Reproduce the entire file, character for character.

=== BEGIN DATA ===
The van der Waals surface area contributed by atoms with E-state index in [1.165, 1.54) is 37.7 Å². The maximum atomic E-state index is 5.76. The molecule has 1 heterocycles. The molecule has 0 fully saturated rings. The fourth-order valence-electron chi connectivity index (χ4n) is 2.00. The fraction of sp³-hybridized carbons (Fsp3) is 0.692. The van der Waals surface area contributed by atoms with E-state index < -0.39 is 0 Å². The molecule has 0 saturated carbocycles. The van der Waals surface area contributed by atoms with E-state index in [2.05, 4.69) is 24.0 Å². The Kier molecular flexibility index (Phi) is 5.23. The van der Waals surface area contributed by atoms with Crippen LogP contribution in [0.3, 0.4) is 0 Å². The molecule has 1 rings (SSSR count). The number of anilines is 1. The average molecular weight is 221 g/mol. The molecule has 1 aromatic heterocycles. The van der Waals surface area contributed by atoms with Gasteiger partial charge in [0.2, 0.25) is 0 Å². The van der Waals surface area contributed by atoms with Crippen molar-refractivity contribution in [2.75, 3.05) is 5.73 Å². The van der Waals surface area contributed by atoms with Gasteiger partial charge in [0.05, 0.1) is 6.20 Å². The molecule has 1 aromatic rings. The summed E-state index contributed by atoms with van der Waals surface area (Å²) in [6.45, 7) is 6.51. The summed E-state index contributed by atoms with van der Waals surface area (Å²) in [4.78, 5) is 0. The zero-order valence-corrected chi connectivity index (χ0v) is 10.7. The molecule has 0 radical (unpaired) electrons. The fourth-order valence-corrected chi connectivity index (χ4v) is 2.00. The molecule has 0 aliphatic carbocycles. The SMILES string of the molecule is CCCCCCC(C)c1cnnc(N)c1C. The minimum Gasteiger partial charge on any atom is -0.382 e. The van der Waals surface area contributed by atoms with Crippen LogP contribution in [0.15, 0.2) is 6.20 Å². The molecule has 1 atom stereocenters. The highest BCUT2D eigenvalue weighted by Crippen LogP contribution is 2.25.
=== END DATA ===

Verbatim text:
The van der Waals surface area contributed by atoms with E-state index in [1.165, 1.54) is 37.7 Å². The maximum atomic E-state index is 5.76. The molecule has 1 heterocycles. The molecule has 0 fully saturated rings. The fourth-order valence-electron chi connectivity index (χ4n) is 2.00. The fraction of sp³-hybridized carbons (Fsp3) is 0.692. The van der Waals surface area contributed by atoms with E-state index < -0.39 is 0 Å². The molecule has 0 saturated carbocycles. The van der Waals surface area contributed by atoms with E-state index in [2.05, 4.69) is 24.0 Å². The Kier molecular flexibility index (Phi) is 5.23. The van der Waals surface area contributed by atoms with Crippen LogP contribution in [0.3, 0.4) is 0 Å². The molecule has 1 rings (SSSR count). The number of anilines is 1. The average molecular weight is 221 g/mol. The molecule has 1 aromatic heterocycles. The van der Waals surface area contributed by atoms with Gasteiger partial charge in [0.2, 0.25) is 0 Å². The van der Waals surface area contributed by atoms with Crippen molar-refractivity contribution in [2.75, 3.05) is 5.73 Å². The van der Waals surface area contributed by atoms with Gasteiger partial charge in [0.05, 0.1) is 6.20 Å². The molecule has 1 aromatic rings. The summed E-state index contributed by atoms with van der Waals surface area (Å²) in [6.45, 7) is 6.51. The summed E-state index contributed by atoms with van der Waals surface area (Å²) in [4.78, 5) is 0. The zero-order valence-corrected chi connectivity index (χ0v) is 10.7. The molecule has 0 radical (unpaired) electrons. The fourth-order valence-corrected chi connectivity index (χ4v) is 2.00. The molecule has 0 aliphatic carbocycles. The SMILES string of the molecule is CCCCCCC(C)c1cnnc(N)c1C. The minimum Gasteiger partial charge on any atom is -0.382 e. The van der Waals surface area contributed by atoms with Crippen LogP contribution in [0.15, 0.2) is 6.20 Å². The molecule has 1 atom stereocenters. The highest BCUT2D eigenvalue weighted by Crippen LogP contribution is 2.25.